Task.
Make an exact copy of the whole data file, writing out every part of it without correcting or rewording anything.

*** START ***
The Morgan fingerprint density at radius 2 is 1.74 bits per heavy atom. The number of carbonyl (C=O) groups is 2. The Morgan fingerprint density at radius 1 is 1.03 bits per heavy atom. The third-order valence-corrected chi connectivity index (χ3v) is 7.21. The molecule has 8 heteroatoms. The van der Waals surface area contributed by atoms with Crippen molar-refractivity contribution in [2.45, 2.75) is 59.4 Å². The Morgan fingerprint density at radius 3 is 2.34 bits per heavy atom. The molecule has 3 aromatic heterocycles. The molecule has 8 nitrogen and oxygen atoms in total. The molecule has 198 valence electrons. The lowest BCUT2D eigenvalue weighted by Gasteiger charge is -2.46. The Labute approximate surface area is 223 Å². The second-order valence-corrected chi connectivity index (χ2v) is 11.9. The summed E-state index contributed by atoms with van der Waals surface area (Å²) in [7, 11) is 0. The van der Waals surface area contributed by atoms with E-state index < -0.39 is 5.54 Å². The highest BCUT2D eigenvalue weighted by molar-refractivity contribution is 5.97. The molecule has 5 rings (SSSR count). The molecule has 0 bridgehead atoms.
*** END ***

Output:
The Morgan fingerprint density at radius 2 is 1.74 bits per heavy atom. The number of carbonyl (C=O) groups is 2. The Morgan fingerprint density at radius 1 is 1.03 bits per heavy atom. The third-order valence-corrected chi connectivity index (χ3v) is 7.21. The molecule has 8 heteroatoms. The van der Waals surface area contributed by atoms with Crippen molar-refractivity contribution in [2.45, 2.75) is 59.4 Å². The Morgan fingerprint density at radius 3 is 2.34 bits per heavy atom. The molecule has 3 aromatic heterocycles. The molecule has 8 nitrogen and oxygen atoms in total. The molecule has 198 valence electrons. The lowest BCUT2D eigenvalue weighted by Gasteiger charge is -2.46. The Labute approximate surface area is 223 Å². The second-order valence-corrected chi connectivity index (χ2v) is 11.9. The summed E-state index contributed by atoms with van der Waals surface area (Å²) in [7, 11) is 0. The van der Waals surface area contributed by atoms with E-state index < -0.39 is 5.54 Å². The highest BCUT2D eigenvalue weighted by molar-refractivity contribution is 5.97. The molecule has 5 rings (SSSR count). The molecule has 0 bridgehead atoms.